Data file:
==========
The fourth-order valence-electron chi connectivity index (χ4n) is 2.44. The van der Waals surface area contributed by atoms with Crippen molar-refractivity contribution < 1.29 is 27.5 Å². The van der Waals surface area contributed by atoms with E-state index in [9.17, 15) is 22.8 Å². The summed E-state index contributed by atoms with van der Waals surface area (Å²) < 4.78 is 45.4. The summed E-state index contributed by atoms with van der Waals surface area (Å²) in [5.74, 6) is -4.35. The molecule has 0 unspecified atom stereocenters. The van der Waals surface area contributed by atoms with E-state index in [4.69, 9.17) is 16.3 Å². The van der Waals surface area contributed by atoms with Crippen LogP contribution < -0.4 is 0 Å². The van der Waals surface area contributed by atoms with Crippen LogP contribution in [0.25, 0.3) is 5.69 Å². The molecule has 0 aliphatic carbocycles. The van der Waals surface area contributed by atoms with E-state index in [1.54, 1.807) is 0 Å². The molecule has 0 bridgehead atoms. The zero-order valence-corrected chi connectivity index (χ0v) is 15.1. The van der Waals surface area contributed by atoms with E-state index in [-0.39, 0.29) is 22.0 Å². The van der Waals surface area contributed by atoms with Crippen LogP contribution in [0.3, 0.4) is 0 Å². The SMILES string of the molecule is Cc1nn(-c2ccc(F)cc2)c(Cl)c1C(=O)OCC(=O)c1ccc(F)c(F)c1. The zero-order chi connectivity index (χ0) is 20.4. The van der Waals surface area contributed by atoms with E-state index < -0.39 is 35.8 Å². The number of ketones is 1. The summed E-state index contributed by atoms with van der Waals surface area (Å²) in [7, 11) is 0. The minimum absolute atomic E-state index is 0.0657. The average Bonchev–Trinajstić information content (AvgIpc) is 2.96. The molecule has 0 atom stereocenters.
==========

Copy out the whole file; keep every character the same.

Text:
The fourth-order valence-electron chi connectivity index (χ4n) is 2.44. The van der Waals surface area contributed by atoms with Crippen molar-refractivity contribution < 1.29 is 27.5 Å². The van der Waals surface area contributed by atoms with E-state index in [9.17, 15) is 22.8 Å². The summed E-state index contributed by atoms with van der Waals surface area (Å²) < 4.78 is 45.4. The summed E-state index contributed by atoms with van der Waals surface area (Å²) in [5.74, 6) is -4.35. The molecule has 0 unspecified atom stereocenters. The van der Waals surface area contributed by atoms with E-state index in [4.69, 9.17) is 16.3 Å². The van der Waals surface area contributed by atoms with Crippen LogP contribution < -0.4 is 0 Å². The van der Waals surface area contributed by atoms with Crippen LogP contribution in [0.25, 0.3) is 5.69 Å². The molecule has 0 aliphatic carbocycles. The van der Waals surface area contributed by atoms with E-state index in [1.54, 1.807) is 0 Å². The molecule has 0 bridgehead atoms. The zero-order valence-corrected chi connectivity index (χ0v) is 15.1. The van der Waals surface area contributed by atoms with E-state index in [-0.39, 0.29) is 22.0 Å². The van der Waals surface area contributed by atoms with Crippen LogP contribution in [0.3, 0.4) is 0 Å². The SMILES string of the molecule is Cc1nn(-c2ccc(F)cc2)c(Cl)c1C(=O)OCC(=O)c1ccc(F)c(F)c1. The zero-order chi connectivity index (χ0) is 20.4. The van der Waals surface area contributed by atoms with E-state index < -0.39 is 35.8 Å². The number of ketones is 1. The summed E-state index contributed by atoms with van der Waals surface area (Å²) in [7, 11) is 0. The minimum absolute atomic E-state index is 0.0657. The average Bonchev–Trinajstić information content (AvgIpc) is 2.96. The molecule has 0 atom stereocenters.